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  • Writer's pictureRita

What to feed alpacas when the pasture is dry

Summer and early autumn in Australia are when pastures may be low or dry, so it's essential to supplement your alpacas' diet with quality hay. Alpacas require a regular supply of hay to keep their stomachs functioning and to supply energy for their day-to-day activities.

To ensure they get the nutrition needed, you must check your alpacas' body condition and diet requirements before deciding what feed to purchase and how much to give.

Alpacas eating a round bale of hay in a paddock
Alpacas require a continuous source of hay. Additional hay is necessary when pastures are limited, and when the nutritional needs of alpacas increase (e.g. pregnancy, lactation, growing animals).

Alpaca body condition score

Body condition scoring is a simple method to check alpacas' weight. Using your hands to palpate your alpacas' middle back and ribs, you can determine how much fat coverage they have. In Australia, body condition scoring is done on a scale of 1 to 5. A body score of 1 is highly emaciated, whereas a body score of 5 is obese. Ideally, we should have alpacas with around 3 to 3.5 body scores, with pregnant females around 3.5.

Body condition score chart
Body condition scoring your alpacas regularly ensures you are aware of any changes in their weight

Alpacas' different nutritional needs

After checking their body scores, the next thing is to determine which nutritional stage your alpacas are in. Wethers (castrated males) and non-pregnant females will require much less energy and protein than growing alpacas and pregnant and lactating females. As a rough guide, lactating females require almost double the nutritional needs of wethers. Regardless of their dietary requirements, all alpacas should have ad-lib hay available, which means hay is always available.

Types of hay for alpacas

The following are common types of hay you will find available in Australia. Grass and meadow hay are usually at the lower end of energy and protein, with clover and lucerne at the higher end.

  • Grass hay

  • Meadow hay (mixed pasture)

  • Oaten hay

  • Vetch hay

  • Clover hay

  • Lucerne hay (alfalfa)

When sourcing hay, ensure you purchase from reputable suppliers. Check the condition of the hay before buying it. Do not buy if mouldy, wet or contaminated with weeds. If in doubt, buy one bale to try. If in good condition and your alpacas enjoy it, purchase more. Alpacas can also eat cracked lupins, a great leguminous supplement packed with protein. Lupins are particularly good for pregnant and lactating females and growing youngsters (alpacas less than two years old). There are also commercial alpaca pellets available. While they can be useful as a treat, or when supplementing the feed of alpacas who need to put on weight, they are highly processed and should not be the main staple of their diet.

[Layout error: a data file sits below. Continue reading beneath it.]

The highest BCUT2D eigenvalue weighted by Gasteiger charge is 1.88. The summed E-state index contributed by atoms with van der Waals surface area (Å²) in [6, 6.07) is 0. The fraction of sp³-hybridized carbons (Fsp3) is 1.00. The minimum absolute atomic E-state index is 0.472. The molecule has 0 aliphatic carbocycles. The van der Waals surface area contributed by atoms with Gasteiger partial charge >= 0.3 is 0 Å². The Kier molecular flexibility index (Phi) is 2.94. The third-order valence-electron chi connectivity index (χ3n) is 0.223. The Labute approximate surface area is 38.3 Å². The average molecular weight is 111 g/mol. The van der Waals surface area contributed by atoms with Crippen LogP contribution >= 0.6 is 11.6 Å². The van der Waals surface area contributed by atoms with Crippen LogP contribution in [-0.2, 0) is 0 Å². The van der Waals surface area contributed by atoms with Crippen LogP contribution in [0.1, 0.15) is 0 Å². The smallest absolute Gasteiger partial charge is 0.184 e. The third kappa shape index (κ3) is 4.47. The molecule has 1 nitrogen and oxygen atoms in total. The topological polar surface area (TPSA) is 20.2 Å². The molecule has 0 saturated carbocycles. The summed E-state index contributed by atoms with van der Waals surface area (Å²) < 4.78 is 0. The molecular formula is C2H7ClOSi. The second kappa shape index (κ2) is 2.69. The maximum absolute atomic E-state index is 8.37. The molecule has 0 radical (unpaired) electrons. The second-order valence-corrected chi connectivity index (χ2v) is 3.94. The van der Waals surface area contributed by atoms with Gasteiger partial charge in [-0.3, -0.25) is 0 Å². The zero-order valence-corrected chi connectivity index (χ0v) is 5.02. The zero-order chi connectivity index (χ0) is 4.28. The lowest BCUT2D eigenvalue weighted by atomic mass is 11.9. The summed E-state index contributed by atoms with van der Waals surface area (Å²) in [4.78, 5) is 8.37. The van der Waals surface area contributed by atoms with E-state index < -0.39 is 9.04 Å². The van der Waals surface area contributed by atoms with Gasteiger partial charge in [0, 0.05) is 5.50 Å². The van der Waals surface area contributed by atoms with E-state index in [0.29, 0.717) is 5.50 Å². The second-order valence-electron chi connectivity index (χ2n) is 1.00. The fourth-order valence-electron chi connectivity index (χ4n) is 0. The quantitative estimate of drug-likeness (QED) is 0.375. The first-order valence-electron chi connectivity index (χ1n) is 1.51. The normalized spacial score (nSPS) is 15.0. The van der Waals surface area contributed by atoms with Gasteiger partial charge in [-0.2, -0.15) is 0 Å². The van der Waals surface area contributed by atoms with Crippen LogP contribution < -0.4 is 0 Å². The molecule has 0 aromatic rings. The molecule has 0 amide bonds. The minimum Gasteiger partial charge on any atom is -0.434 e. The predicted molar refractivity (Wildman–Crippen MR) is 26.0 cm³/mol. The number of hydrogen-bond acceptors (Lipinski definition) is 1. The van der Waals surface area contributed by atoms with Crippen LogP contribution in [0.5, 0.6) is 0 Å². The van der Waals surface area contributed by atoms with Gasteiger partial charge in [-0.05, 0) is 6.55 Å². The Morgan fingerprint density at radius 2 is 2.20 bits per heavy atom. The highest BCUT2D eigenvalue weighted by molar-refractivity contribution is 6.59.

What not to feed alpacas

Remember, keep your alpacas' nutrition simple with good-quality hay. Do not feed them:

  • straw

  • mouldy hay

  • kitchen scraps

  • pony mix or any other farm animal mix

  • chicken feed, pellets or grains

  • bread

Round bales or small squares?

When it comes to hay, you can choose to have it in large round bales or small squares. Round bales last longer, while small squares make handling more accessible and a personal choice. Whatever you do, ensure you buy enough hay for your requirements and keep it shredded until use.

Feeding good quality lucerne to a group of young alpacas
Weanling alpacas enjoying quality lucerne

How much to feed alpacas

How much should you feed your alpacas? Grass and meadow hay can be fed ad-lib and should always be available. However, higher energy/protein sources such as lucerne and cracked lupins need to be fed sparingly if you want to maintain the body score condition of your alpacas. However, if your alpacas are growing (less than two years old), pregnant, lactating, or need to put on weight, feed higher-quality feeds more often and in larger quantities.

Allow plenty of headspace and feed stations for the number of alpacas you have. For example, place five to seven stations well spaced out if you have five alpacas. Alpacas will compete for food, so it is vital to ensure those lower in the pecking order get enough to eat. Observe your alpacas while they eat to find out if anyone is missing out.

Place hay in a dry and shady place. E.g. under a tree, or in the alpaca shelter. Remove all bailing twine and netting and dispose of it in the rubbish bin. Alpacas can choke and die by accidentally ingesting plastic netting.

If you can, stock up on hay until the end of summer or longer. Keep it in a dry shed. If changing their diet by adding a new type of feed, do it slowly and gradually over 10-14 days, so their stomachs can adapt. Alpacas can get sick if their diet is changed quickly, as their stomach bacteria needs time to adapt to new foods.


Australian summers and early autumns are harsh on pastures, particularly in southern states like Victoria and South Australia. Make sure your alpacas have hay available when fields are dry and low. If unsure of your alpacas' condition and feed regime, speak to your mentor breeder, who should be able to provide advice.

Like what you read? Then subscribe to our newsletter to get seasonal alpaca information in your inbox. You can also learn more about alpacas at our regular workshops. Check our workshop page, and if you don't see anything running, email us to let us know what you want to learn about. We often curate courses for couples/partners and small groups.


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